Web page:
As the stock market set new records this week, technology has been the top performing sector, and some Wall Street strategists argue it will continue moving higher from here.
Investors bought all types of technology stocks Wednesday, sending the Nasdaq to a new 12-year high. Meanwhile, in the S&P 500, technology proved the best performing sector of the 10 industry groups, racking up a gain of 1.8 percent. Leaders included Baidu and Micron Technology.
For the year, tech is the second worst performer, up just 4.7 percent, but it was the best performer this week so far, up 3 percent.
But a negative late day report on PC sales could temporarily end the tech party for some stocks. Personal computer sales plunged 14 percent in the first quarter, the steepest decline in two decades, as tablets continue to grab share, according to International Data Corp.
Intel, Microsoft and Hewlett Packard all fell sharply in after hours trading. The 14 percent drop in PC sales to 76.3 million units was the largest since International Data Corp started publishing sales numbers in 1994. It highlights the industry's transition away from desktops to a new era of smaller devices, and puts the spotlight on Microsoft's Windows 8, which has not been embraced by consumers.
Thomas Lee, JP Morgan's Chief U.S. Equity Strategist, told CNBC earlier that he expects technology to outperform in the second quarter. Among his reasons for optimism: the sector appears attractively valued with a price-to-earnings ratio at the lowest level since 2002.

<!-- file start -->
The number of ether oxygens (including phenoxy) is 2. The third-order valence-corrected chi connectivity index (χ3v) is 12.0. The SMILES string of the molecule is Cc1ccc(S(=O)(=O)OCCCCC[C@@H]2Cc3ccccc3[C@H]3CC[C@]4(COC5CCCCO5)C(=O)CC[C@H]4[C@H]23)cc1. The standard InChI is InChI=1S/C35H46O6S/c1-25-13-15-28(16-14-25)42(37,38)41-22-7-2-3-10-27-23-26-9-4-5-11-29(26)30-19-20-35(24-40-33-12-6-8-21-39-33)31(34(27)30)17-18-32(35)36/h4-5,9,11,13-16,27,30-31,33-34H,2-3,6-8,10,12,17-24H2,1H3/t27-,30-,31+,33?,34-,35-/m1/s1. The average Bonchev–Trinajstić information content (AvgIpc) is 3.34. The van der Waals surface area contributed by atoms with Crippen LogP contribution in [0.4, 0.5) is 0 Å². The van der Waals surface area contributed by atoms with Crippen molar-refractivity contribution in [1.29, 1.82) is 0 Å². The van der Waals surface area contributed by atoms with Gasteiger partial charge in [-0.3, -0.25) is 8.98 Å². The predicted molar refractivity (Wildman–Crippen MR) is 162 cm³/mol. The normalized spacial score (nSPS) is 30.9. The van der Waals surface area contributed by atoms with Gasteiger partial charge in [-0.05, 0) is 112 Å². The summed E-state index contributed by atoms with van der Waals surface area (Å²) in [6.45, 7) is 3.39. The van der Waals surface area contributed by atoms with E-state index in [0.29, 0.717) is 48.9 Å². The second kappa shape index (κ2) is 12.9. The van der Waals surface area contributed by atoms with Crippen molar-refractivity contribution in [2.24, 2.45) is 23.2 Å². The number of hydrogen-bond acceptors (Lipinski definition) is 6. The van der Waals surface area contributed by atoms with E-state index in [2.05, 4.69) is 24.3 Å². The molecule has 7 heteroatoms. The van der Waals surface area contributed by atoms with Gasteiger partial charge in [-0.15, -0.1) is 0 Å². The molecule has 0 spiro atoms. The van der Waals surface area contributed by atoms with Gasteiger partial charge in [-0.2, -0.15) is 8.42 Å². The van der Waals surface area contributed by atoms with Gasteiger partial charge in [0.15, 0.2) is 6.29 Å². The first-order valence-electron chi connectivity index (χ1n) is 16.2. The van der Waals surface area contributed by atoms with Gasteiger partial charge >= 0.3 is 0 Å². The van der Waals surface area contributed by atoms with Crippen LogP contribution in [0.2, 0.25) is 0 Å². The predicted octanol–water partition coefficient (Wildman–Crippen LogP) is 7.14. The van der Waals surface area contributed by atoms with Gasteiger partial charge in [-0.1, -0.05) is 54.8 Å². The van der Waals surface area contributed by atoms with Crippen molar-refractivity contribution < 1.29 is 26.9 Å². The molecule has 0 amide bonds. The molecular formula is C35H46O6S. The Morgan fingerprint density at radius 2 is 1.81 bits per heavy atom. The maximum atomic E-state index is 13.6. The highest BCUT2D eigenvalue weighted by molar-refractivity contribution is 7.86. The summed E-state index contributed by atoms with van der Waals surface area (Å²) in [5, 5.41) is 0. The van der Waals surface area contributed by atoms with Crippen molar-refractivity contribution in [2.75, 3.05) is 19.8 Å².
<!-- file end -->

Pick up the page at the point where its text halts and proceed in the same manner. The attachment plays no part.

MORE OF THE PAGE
At the same time, Lee notes that bearishness in the sector is rampant with short interest at the highest level since 2006. This tends to be a contrarian indicator, he says, reflecting deep pessimism towards a sector.
Andrew Burkly, Oppenheimer's Head of Institutional Portfolio Strategy, is similarly bullish on technology. He calls the sector "unequivocally favorable." One reason, Burkly tells CNBC: analysts became increasingly downbeat on the technology sector heading into this quarter.
Now, he says, the bar for the sector is set low enough for companies to beat earnings expectations. Two names that should do just that, he says: Micron Technology and Texas Instruments.
Not everybody is so bullish. Katie Stockton, MKM Partners Chief Market Technician notes the breakout in the Nasdaq 100. However, Stockton also cautions that the last three breakouts led to sideways price action. For that reason, the technician says she remains near term cautious.
Bill Strazzullo, Bell Curve Trading Chief Market Strategist says that an investor should "buy strength always."
Therefore, he would want to be long the Dow, the S&P 500 and then the Nasdaq 100. "The Nasdaq 100 has been the laggard of the bunch," he says. "A large part of that is Apple. And, if you look at Apple technically, that's not ready to turn anytime soon."